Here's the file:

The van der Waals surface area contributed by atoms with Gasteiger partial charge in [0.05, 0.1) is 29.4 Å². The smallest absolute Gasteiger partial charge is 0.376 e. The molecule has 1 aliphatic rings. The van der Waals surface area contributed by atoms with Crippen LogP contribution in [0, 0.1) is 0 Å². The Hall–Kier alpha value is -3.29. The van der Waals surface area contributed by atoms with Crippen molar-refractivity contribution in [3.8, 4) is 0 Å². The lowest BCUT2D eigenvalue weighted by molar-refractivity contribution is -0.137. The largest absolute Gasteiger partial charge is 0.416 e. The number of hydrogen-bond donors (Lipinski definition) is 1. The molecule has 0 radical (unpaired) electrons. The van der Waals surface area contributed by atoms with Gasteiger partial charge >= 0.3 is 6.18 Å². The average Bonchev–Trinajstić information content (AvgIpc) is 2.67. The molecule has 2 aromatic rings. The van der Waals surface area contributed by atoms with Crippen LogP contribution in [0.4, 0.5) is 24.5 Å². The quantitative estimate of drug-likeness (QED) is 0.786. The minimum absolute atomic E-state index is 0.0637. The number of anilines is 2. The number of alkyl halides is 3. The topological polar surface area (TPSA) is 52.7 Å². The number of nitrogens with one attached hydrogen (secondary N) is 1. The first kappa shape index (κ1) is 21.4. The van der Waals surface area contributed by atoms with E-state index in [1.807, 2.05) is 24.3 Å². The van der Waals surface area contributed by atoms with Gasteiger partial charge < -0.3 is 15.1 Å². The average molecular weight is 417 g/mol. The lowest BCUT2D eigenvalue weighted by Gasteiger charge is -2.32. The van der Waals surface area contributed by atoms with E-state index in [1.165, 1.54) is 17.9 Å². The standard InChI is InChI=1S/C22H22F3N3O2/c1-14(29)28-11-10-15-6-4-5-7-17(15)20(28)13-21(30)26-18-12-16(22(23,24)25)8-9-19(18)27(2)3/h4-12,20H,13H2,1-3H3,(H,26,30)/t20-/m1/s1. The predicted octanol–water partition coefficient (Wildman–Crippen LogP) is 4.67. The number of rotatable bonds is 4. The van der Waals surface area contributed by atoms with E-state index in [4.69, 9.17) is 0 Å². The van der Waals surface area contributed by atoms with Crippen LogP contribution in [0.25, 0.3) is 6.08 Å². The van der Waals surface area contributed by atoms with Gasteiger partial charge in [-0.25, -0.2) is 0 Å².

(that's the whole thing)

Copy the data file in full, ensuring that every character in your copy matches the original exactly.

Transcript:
The van der Waals surface area contributed by atoms with Gasteiger partial charge in [0.05, 0.1) is 29.4 Å². The smallest absolute Gasteiger partial charge is 0.376 e. The molecule has 1 aliphatic rings. The van der Waals surface area contributed by atoms with Crippen LogP contribution in [0, 0.1) is 0 Å². The Hall–Kier alpha value is -3.29. The van der Waals surface area contributed by atoms with Crippen molar-refractivity contribution in [3.8, 4) is 0 Å². The lowest BCUT2D eigenvalue weighted by molar-refractivity contribution is -0.137. The largest absolute Gasteiger partial charge is 0.416 e. The number of hydrogen-bond donors (Lipinski definition) is 1. The molecule has 0 radical (unpaired) electrons. The van der Waals surface area contributed by atoms with Gasteiger partial charge >= 0.3 is 6.18 Å². The average Bonchev–Trinajstić information content (AvgIpc) is 2.67. The molecule has 2 aromatic rings. The van der Waals surface area contributed by atoms with Crippen LogP contribution in [0.4, 0.5) is 24.5 Å². The quantitative estimate of drug-likeness (QED) is 0.786. The minimum absolute atomic E-state index is 0.0637. The number of anilines is 2. The number of alkyl halides is 3. The topological polar surface area (TPSA) is 52.7 Å². The number of nitrogens with one attached hydrogen (secondary N) is 1. The first kappa shape index (κ1) is 21.4. The van der Waals surface area contributed by atoms with E-state index in [1.807, 2.05) is 24.3 Å². The van der Waals surface area contributed by atoms with Gasteiger partial charge < -0.3 is 15.1 Å². The average molecular weight is 417 g/mol. The lowest BCUT2D eigenvalue weighted by Gasteiger charge is -2.32. The van der Waals surface area contributed by atoms with E-state index in [1.165, 1.54) is 17.9 Å². The standard InChI is InChI=1S/C22H22F3N3O2/c1-14(29)28-11-10-15-6-4-5-7-17(15)20(28)13-21(30)26-18-12-16(22(23,24)25)8-9-19(18)27(2)3/h4-12,20H,13H2,1-3H3,(H,26,30)/t20-/m1/s1. The predicted octanol–water partition coefficient (Wildman–Crippen LogP) is 4.67. The number of rotatable bonds is 4. The van der Waals surface area contributed by atoms with E-state index in [4.69, 9.17) is 0 Å². The van der Waals surface area contributed by atoms with Crippen LogP contribution in [0.25, 0.3) is 6.08 Å². The van der Waals surface area contributed by atoms with Gasteiger partial charge in [-0.25, -0.2) is 0 Å².